NCFC top 100 appearances: Barry Butler (17)

Barry Butler, left, and team-mates from the team which played Luton in the 59ers FA Cup run, from ri

Barry Butler, left, and team-mates from the team which played Luton in the 59ers FA Cup run, from right: captain Ron Ashman, Roy McCrohan, Terry Allcock, Sandy Kennon, Terry Bly, Jimmy Hill, Bobby Brennan, Matt Crowe, Errol Crossan and Butler. Picture: Archant

17 Barry Butler

Barry Butler: 1963-66.

Barry Butler: 1963-66. - Credit: Archant

349 appearances/3 goals

The name Barry Butler will forever be synonymous with the best of Norwich City Football Club – through tragic circumstances.

Butler was killed in a car accident in 1966 and it was decided that his memory should be marked by the creation of a Player of the Season award, bearing his name.

Fittingly, the award has become highly treasured, won by some of the great names among the player ranks over the years.

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Butler was born in Stockton-on-Tees and began his career at Sheffield Wednesday, where he made 26 appearances before heading to Norfolk in August 1957.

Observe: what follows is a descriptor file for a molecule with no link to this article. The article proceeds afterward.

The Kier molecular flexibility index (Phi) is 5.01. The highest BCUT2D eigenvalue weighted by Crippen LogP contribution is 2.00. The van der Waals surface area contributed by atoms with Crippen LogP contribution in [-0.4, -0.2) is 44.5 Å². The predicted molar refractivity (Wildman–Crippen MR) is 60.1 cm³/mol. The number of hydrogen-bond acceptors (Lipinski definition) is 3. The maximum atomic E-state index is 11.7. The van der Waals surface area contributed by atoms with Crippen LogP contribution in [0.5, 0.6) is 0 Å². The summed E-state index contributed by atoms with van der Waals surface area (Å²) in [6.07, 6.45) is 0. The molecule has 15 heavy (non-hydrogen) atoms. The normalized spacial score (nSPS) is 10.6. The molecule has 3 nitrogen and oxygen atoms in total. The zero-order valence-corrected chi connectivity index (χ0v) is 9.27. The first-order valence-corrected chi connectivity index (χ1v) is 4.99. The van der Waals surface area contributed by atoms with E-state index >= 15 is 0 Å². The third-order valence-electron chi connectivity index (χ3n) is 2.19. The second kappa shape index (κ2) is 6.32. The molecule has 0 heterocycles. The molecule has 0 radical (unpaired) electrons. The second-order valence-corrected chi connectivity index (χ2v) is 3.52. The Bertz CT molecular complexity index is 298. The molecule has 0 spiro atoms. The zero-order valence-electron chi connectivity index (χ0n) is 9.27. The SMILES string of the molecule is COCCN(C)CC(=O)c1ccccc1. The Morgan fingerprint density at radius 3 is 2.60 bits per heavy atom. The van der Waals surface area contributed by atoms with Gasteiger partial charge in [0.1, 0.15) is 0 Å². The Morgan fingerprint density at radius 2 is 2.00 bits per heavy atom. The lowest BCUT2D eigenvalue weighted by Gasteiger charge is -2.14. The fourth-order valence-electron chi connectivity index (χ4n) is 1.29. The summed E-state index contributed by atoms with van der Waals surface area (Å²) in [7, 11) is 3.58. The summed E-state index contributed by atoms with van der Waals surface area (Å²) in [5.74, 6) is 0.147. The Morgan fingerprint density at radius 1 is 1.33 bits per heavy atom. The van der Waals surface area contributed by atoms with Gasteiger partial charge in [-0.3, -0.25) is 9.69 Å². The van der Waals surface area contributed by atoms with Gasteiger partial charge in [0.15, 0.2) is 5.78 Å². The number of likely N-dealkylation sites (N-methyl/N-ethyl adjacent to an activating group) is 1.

He occupied a role in the centre of defence where he led by example – an outstanding captain and a leader who inspired his team-mates.

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Butler wasn’t just a player who stuck around for a long time and racked up the appearances: he was a truly gifted defender, one feared by opponents. He was one of City’s great players.

He was signed by Archie Macaulay, who forked out for £5,000 for Butler in August 1957. He quickly settled into Norfolk life and established himself as a vital part of the team.

He was a member of the famous 1958-59 FA Cup campaigners, who, as a Third Division South side, beat Tottenham Hotspur and Manchester United on an incredible run to the semi-finals, before bowing out to Luton Town after a replay.

Butler didn’t miss a match the following season as City were promoted to Division Two and was just as vital in 1962 as City won the League Cup, beating Rochdale over two legs.

He had few peers at centre-half and in 1963 took over the captaincy from Ron Ashman, who took over as manager on a permanent basis. Butler was a regular until 1965 when injury forced him into early retirement.

He became player-coach for the 1966-67 season but it was a role he never took up: tragedy struck on April 9, 1966 when he was killed in a car crash in Sprowston. He was just 31.

“Barry is probably the best centre-half who has ever played for the club,” said former team-mate Bill Punton.

“On the field he was a leader, a real leader. He was the man who kept the team going all the time.”

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